B. Distribution of $15,322.69

In 2001, petitioner received a Form 1099-R from Merrill Lynch indicating a $15,322.69 distribution from a CIG-sponsored retirement plan. Petitioner reported the distribution on line 16a of his return. The income reported on line 16b should have included the entire $15,322.69. Petitioner contends that he should not be responsible for the difference between the amount reflected on the return as a distribution ($15,322.69) and the amount reported on the return as income ($1,532), a difference of $ 13,790.69, because respondent's agent made the error and because petitioner is suffering economic hardship. Essentially, petitioner argues that the doctrine of equitable estoppel should apply against respondent.

"Equitable estoppel is a judicial doctrine that ▒precludes a party from denying his own acts or representations which induced another to act to his detriment.'" Hofstetter v. Commissioner , 98 T.C. 695, 700 (1992) (quoting Graff v. Commissioner , 74 T.C. 743, 761 (1980), affd. 673 F.2d 784 (5th Cir. 1982)). It is well settled, however, that equitable estoppel does not bar or prevent the Commissioner from correcting a mistake of law, even where a taxpayer may have relied to his detriment on that mistake. Dixon v. United States , 381 U.S. 68, 72-73 (1965); Auto. Club of Mich. v. Commissioner , 353 U.S. 180, 183 (1957); see also Schuster v. Commissioner , 312 F.2d 311, 317 (9th Cir. 1962), affg. in part and revg. in part 32 T.C. 998 (1959); Zuanich v. Commissioner , 77 T.C. 428, 432-433 (1981). An exception exists only in the rare case where a taxpayer can prove he or she would suffer an unconscionable injury because of that reliance. Manocchio v. Commissioner , 78 T.C. 989, 1001 (1982), affd. 710 F.2d 1400 (9th Cir. 1983). Moreover, equitable estoppel is applied "against the Government with utmost caution and restraint". Schuster v. Commissioner , supra at 317.

The doctrine of equitable estoppel is not applicable unless the party relying on it establishes all of the following elements at a minimum: (1) A false representation or wrongful, misleading silence by the party against whom estoppel is invoked; (2) an error in a statement of fact and not an opinion or statement of law; (3) ignorance of the facts; (4) adverse effects of acts or statements of the person against whom an estoppel is claimed; and (5) detriment suffered by the party claiming estoppel because of his or her adversary's false representation or wrongful, misleading silence. Norfolk S. Corp. v. Commissioner , 104 T.C. 13, 60 (1995), affd. 140 F.3d 240 (4th Cir. 1998); Estate of Emerson v. Commissioner , 67 T.C. 612, 617-618 (1977); Megibow v. Commissioner , T.C. Memo. 2004-41; see also Lignos v. United States , 439 F.2d 1365, 1368 (2d Cir. 1971).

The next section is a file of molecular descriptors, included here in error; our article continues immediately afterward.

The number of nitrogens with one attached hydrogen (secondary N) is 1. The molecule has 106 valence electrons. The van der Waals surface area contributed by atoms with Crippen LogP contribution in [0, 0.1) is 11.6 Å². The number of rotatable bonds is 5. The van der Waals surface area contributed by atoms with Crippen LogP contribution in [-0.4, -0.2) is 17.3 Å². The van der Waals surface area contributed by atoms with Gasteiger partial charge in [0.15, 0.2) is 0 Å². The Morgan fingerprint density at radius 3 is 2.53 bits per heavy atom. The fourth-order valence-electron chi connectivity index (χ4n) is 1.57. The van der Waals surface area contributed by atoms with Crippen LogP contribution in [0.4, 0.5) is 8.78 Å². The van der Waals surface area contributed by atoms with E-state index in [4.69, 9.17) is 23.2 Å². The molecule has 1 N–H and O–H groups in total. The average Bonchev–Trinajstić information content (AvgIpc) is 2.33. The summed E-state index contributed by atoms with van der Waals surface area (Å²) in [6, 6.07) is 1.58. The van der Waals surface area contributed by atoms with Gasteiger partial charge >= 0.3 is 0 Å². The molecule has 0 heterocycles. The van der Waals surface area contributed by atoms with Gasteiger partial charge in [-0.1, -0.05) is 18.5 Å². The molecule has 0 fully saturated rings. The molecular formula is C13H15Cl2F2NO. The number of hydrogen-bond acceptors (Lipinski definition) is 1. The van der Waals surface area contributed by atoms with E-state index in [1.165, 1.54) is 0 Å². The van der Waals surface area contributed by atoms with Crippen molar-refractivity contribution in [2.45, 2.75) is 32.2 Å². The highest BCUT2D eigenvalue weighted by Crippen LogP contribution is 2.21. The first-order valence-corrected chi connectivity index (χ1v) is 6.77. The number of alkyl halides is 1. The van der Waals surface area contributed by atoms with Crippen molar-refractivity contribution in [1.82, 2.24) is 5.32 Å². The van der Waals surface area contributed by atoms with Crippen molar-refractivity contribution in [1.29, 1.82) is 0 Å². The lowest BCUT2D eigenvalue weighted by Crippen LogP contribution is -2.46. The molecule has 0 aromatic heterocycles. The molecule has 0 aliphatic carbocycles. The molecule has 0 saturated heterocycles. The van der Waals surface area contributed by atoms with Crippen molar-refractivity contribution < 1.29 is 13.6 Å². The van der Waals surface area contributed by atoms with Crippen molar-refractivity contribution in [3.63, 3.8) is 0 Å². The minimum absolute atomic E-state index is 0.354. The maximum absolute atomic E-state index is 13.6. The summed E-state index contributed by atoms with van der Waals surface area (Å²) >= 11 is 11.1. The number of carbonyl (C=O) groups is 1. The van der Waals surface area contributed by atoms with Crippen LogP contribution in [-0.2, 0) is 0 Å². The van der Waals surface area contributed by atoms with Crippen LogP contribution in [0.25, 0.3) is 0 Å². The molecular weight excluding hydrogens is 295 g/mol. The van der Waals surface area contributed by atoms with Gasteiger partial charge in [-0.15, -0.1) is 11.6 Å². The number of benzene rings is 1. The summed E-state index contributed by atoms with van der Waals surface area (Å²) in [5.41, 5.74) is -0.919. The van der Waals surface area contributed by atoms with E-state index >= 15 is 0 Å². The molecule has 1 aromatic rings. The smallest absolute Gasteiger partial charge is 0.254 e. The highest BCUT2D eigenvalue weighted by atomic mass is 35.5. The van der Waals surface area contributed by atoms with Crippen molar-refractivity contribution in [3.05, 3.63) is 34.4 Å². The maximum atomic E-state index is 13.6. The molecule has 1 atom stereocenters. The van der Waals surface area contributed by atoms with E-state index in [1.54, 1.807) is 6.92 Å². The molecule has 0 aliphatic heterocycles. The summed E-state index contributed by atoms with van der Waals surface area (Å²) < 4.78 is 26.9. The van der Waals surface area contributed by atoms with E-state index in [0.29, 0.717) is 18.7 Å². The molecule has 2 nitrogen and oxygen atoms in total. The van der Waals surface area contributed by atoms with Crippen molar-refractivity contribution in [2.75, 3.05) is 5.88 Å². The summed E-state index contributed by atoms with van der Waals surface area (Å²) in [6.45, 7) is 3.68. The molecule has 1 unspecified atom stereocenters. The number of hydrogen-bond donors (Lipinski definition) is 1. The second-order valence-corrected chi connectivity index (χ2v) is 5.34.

The IRS employee made a mistake of law by including only $1,532 as the taxable portion of the $15,322.69 distribution, instead of the entire distribution of $15,322.69. Equitable estoppel does not bar respondent from correcting a mistake of law unless petitioner would suffer an unconscionable injury because of his reliance on respondent's mistake. Under these circumstances, it is not unconscionable to require petitioner to pay the tax due on income he has admitted receiving. Petitioner cannot claim an unconscionable injury. 3 Petitioner also claims that economic hardship prevents him from paying the deficiency. That argument does not affect the taxability of the distribution.

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3 ═ Petitioner also fails to satisfy other elements of collateral estoppel.

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Respondent's determination that the $15,322.69 distribution is includable in gross income is sustained.

C. Distribution of $7,000

Petitioner received a Form 1099-R from ING for tax year 2001 indicating a $7,000 distribution to petitioner from an Eagle-sponsored retirement plan. Petitioner received a net amount of $5,460. At trial, petitioner testified that he could not remember receiving a distribution from ING or depositing a check dated October 26, 2001, for $5,460 into his bank account.